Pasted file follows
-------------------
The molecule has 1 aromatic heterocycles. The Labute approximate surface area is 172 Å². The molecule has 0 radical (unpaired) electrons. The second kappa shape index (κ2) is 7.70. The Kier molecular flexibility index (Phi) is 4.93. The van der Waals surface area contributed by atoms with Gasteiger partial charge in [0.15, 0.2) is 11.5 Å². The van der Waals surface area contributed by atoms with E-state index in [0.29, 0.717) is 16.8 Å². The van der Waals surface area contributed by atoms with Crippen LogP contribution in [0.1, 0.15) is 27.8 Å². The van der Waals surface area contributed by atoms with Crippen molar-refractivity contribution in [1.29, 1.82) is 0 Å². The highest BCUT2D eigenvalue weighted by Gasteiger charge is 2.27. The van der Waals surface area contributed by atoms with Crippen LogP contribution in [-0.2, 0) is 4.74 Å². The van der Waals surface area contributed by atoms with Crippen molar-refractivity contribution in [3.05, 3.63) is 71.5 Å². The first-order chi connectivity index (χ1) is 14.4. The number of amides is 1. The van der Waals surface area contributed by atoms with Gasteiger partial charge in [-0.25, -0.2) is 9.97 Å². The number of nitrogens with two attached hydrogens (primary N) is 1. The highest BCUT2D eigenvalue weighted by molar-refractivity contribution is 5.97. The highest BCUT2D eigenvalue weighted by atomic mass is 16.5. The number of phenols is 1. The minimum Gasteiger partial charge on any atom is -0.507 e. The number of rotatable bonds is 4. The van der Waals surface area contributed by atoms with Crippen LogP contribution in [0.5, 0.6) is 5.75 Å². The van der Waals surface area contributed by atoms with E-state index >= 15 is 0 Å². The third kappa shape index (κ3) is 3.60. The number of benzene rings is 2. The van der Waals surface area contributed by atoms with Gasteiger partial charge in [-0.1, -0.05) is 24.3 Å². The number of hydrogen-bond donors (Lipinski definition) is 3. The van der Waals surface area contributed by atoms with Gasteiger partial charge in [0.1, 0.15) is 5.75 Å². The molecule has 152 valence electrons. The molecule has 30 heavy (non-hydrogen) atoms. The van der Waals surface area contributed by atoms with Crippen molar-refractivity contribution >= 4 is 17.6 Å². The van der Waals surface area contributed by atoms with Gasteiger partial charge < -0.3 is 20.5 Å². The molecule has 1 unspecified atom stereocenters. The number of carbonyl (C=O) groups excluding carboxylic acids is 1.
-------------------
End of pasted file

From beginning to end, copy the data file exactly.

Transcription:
The molecule has 1 aromatic heterocycles. The Labute approximate surface area is 172 Å². The molecule has 0 radical (unpaired) electrons. The second kappa shape index (κ2) is 7.70. The Kier molecular flexibility index (Phi) is 4.93. The van der Waals surface area contributed by atoms with Gasteiger partial charge in [0.15, 0.2) is 11.5 Å². The van der Waals surface area contributed by atoms with E-state index in [0.29, 0.717) is 16.8 Å². The van der Waals surface area contributed by atoms with Crippen LogP contribution in [0.1, 0.15) is 27.8 Å². The van der Waals surface area contributed by atoms with Crippen molar-refractivity contribution in [1.29, 1.82) is 0 Å². The highest BCUT2D eigenvalue weighted by Gasteiger charge is 2.27. The van der Waals surface area contributed by atoms with Crippen LogP contribution in [-0.2, 0) is 4.74 Å². The van der Waals surface area contributed by atoms with Crippen molar-refractivity contribution in [3.05, 3.63) is 71.5 Å². The first-order chi connectivity index (χ1) is 14.4. The number of amides is 1. The van der Waals surface area contributed by atoms with Gasteiger partial charge in [-0.25, -0.2) is 9.97 Å². The number of nitrogens with two attached hydrogens (primary N) is 1. The highest BCUT2D eigenvalue weighted by molar-refractivity contribution is 5.97. The highest BCUT2D eigenvalue weighted by atomic mass is 16.5. The number of phenols is 1. The minimum Gasteiger partial charge on any atom is -0.507 e. The number of rotatable bonds is 4. The van der Waals surface area contributed by atoms with Crippen LogP contribution in [0.5, 0.6) is 5.75 Å². The van der Waals surface area contributed by atoms with E-state index >= 15 is 0 Å². The third kappa shape index (κ3) is 3.60. The number of benzene rings is 2. The van der Waals surface area contributed by atoms with Gasteiger partial charge in [-0.1, -0.05) is 24.3 Å². The number of hydrogen-bond donors (Lipinski definition) is 3. The van der Waals surface area contributed by atoms with Gasteiger partial charge in [0.1, 0.15) is 5.75 Å². The molecule has 152 valence electrons. The molecule has 30 heavy (non-hydrogen) atoms. The van der Waals surface area contributed by atoms with Crippen molar-refractivity contribution >= 4 is 17.6 Å². The van der Waals surface area contributed by atoms with Gasteiger partial charge < -0.3 is 20.5 Å². The molecule has 1 unspecified atom stereocenters. The number of carbonyl (C=O) groups excluding carboxylic acids is 1.